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    \$\begingroup\$ I agree but would point out that many acids would still give off acid fumes, so a DM could rule that there is still a danger. \$\endgroup\$
    – Nick Brown
    Dec 7, 2017 at 14:57
  • \$\begingroup\$ I think you might've mixed up the text of the ring with the text of the spell. The spell specifically calls out that it prevents damage from contact with otherwise dangerous substances, but the ring doesn't. The ring just says you don't fall in. \$\endgroup\$ Dec 8, 2017 at 21:51
  • \$\begingroup\$ @DarthPseudonym Interesting, so your position is that the fact that "harmless" being used in one, but omitted in the other, is an intentional design choice? Definitely a valid position. \$\endgroup\$
    – Michael W.
    Dec 8, 2017 at 23:50
  • \$\begingroup\$ @MichaelW. Sure. If they meant 'you are constantly under the effect of the water walk spell', they'd have said that. One thing I've picked up from the Sage Advice segments on the DragonTalk podcast is that they're very specific about when they say to duplicate a spell versus when they repeat the function of the spell (in part or in full). \$\endgroup\$ Dec 12, 2017 at 16:58

If the pool was still, then yes you should be able to walk across it safely (although if it was fuming nitric acid or some such, you might need to hold your breath). If, OTOH, you trip and fall, or splash or are splashed, or engage in combat on said surface, damages may accrue.

Note that the ring does not make the pool of acid solid; it allows you to walk on it as if it were solid, so determining how "solid acid" would behave, or what its corrosive effects might be, is missing the point. The acid isn't solid; you are just allowed to walk on it.


Don't forget, DnD is about telling a story, and sometimes the rules get in the way of that story. If it doesn't serve any plot purpose to damage the player and takes away from the "cool-factor" of the game, then I don't think the player should take any damage from being clever/lucky enough to have and use the ring. At worst, their shoes could be ruined by the time they get across, but it's important to remember that the rules are guidelines, not laws.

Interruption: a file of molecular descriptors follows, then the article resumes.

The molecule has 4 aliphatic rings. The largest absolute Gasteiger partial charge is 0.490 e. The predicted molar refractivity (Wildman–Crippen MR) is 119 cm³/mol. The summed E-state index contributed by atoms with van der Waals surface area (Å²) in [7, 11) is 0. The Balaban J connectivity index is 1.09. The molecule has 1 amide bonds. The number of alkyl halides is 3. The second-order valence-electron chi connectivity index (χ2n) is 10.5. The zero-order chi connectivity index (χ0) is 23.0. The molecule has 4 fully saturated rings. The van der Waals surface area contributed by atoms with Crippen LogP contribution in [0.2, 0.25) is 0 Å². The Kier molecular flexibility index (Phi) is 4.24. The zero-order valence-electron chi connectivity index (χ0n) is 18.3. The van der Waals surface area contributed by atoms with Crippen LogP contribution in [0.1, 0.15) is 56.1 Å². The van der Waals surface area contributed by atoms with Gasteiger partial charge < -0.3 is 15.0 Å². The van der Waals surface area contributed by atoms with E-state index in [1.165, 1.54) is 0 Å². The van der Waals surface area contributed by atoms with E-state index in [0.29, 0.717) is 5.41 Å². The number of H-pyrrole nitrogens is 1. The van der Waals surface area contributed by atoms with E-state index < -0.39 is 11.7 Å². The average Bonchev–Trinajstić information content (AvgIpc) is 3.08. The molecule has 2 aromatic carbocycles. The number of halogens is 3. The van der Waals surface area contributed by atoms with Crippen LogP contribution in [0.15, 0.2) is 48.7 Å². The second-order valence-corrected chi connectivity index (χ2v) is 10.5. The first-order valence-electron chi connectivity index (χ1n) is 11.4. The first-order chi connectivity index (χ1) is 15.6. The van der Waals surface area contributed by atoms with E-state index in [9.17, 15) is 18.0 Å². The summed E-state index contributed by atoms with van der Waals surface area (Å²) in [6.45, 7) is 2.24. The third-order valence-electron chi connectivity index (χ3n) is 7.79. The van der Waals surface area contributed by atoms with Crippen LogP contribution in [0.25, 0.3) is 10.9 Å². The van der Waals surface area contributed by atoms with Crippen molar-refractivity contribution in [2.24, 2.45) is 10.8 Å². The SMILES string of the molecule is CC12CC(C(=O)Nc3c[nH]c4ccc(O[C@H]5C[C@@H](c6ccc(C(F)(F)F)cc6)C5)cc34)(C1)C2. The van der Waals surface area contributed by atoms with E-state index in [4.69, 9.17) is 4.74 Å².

And personally, I don't think they should take damage regardless. Would your shoes get wet if you walked across water with the RAW? Does solid acid have the same corrosive effects as aqueous acid? Granted, they might wanna hold their breath when they run across, but it doesn't make sense from my point of view for them to take damage (or at least enough damage to lose health points).

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    \$\begingroup\$ Hi SaintFace. A moderator will probably step in with some better words, but StackExchange isn't really a discussion or opinion sharing site. Can you rephrase this to include either a rule citation, or some authoritative mention from the publisher? Or if you've only subjective opinion, can you back it up with experience in play? \$\endgroup\$
    – Longspeak
    Dec 6, 2017 at 22:30
  • \$\begingroup\$ Other support options would include citations from published GMing advice or works of RPG theory, thorough argumentation from clear and reasonable first principles, or anything else that you can justify as Backing It Up. \$\endgroup\$ Dec 7, 2017 at 2:50